On the eve of the ASBK showdown in Darwin getting underway we had a chat with Penrite Honda’s Paul Free, Crew Chief for Troy Herfoss. Hopefully some of these insights will help interested readers get more of an understanding of how things work these days in Australian Superbike.
Trev – What have you been working on primarily since the previous round and at recent test sessions?
“Electronics. Really just been focussing on electronics. Up until now I just haven’t had a lot of mind space to really focus on the electronics side of it. With the help of Charlie Hallam, he has been coming to the track with me to collectively try and get our heads around the system, as it is really quite a complex system, we’ve just been working our way around that. The manual for it is in Jinglish, so it is quite difficult to navigate, but spending time together with young Charlie, spending time at the track and just playing with stuff and seeing what it does, looking at that on the data-logger, as some things don’t appear on there as they are necessarily meant to, so that’s been an interesting process, and something we will be spending a lot more time with ongoing.”
Trev – Is gearing fairly set and forget these days? With the bikes having such a broad spread of power, or is it something that still requires on-track testing rather than simple maths back in the pits?
“When you go to a new track, like this (Hidden Valley) is new to this 21 model Fireblade then yes perhaps. But we will just start with the older bikes gearing from when we were here last, 2018 I think, as a reference, and then will change that accordingly to the Michelin tyres and this new bike.We might change a tooth perhaps, but to be honest most likely won’t have to.We went to Queensland Raceway to test recently, and we hadn’t been there for many years, and just used exactly the same gearing as we did at Winton and it worked perfectly. We do change it, but the bike has such a massive spread of power. Troy rides this current Fireblade right down to as low as 5000 rpm, right up to the 15,000 rpm limiter, so you’ve got a 10,000 rpm power-band there, which is a pretty damn useable power spread.”
Trev – I believe some of the earliest challenges you had with getting the new Fireblade set-up for racing here in Australia was in the mapping of the fly-by-wire throttle. Which is something the Kawasaki boys have been struggling with this season after receiving their new bike. Results wise it certainly looks as though that’s well and truly sorted now on the Penrite Honda, or are you still tweaking it from day to day in response to changing conditions and from track to track?
“The stuff we initially had problems with was self inflicted. I will honestly say that. We played with some stuff and caused ourselves our own mischief. Once we learned that, it was pretty easy to see what and why things were happening.But yes, like I mentioned earlier, we are starting to put a lot more emphasis on electronics, and opening up more of the package on that side. There is just so much adjustability in there.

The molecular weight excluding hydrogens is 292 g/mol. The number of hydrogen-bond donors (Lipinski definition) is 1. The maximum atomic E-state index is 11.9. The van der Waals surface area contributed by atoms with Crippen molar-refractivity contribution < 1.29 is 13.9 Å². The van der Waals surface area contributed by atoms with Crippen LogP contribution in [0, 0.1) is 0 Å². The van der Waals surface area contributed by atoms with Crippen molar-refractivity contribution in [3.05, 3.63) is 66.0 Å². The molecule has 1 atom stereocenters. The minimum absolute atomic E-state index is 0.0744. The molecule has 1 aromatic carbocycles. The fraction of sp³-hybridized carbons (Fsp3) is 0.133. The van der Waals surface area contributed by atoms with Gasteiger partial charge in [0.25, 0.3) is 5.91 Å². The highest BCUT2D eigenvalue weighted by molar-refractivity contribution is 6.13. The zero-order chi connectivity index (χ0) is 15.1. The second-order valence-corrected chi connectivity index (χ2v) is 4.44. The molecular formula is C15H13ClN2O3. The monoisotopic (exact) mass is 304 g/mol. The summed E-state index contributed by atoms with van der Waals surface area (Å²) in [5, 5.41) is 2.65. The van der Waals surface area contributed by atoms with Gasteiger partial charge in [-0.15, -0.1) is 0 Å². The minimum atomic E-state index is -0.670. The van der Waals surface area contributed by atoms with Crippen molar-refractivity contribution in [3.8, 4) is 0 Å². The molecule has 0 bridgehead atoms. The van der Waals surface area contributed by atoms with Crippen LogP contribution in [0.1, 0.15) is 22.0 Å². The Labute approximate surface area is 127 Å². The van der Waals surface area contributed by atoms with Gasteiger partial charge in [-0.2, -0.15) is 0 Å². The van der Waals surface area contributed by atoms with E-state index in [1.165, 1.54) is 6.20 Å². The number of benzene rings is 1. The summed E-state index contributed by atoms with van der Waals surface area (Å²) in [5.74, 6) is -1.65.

“Superbike race teams in Australia Trev are honestly getting to the point, you can see with the Ducati teams, you need a dedicated person to just be looking at electronics all day. Focussing on the data, interpreting that data, then talking to the rider and making the necessary changes based on those two inputs. But probably more so the data than the rider input. It’s getting very, very complicated and increasingly challenging, but I suppose it is just the way of the world… I can see before too long that each proper team will have one person that is just an electronics person, where that is all they do.”
Trev – It is almost an endless black hole that you can pour infinite resources into essentially, and certainly employ more than one guy to focus on, particularly for a two-rider team.
“100 per cent. But in the end budgets rule everything. If you have one person dedicated in that electronics role, even in a multi-rider team, in fact that may even help speed up some processes, having data inputs from two different riders and bikes, but yes even for a single rider team it’s not far away. It adds a lot of costs to a team operation, that’s another person that has got to be paid, got to be fed, got to be accommodated and moved around the country, you know that adds up, but it is what it is.”
Trev – With the new bike does Troy have the facility to change engine, traction control or engine braking control during a race as grip levels change? Or does he leave well enough alone and just trust his right hand?
“To date no. He hasn’t been changing that during a race, to date, but that will change after what we have recently learned.”
Trev – From what I have witnessed, after spending so much time in pit garages with you over the past 20 years or so, is just how much work you put in to tweaking the suspension package, to a degree so fine that the uninitiated will never understand. Despite the bikes producing so much power now, we know that the power delivery is also now so refined and smooth that it does make putting the power down to the ground perhaps easier than it ever was. Thus it seems in modern racing you really win or lose on entry speed, so is the focus of the suspension tuning now much more critical on the front than the rear?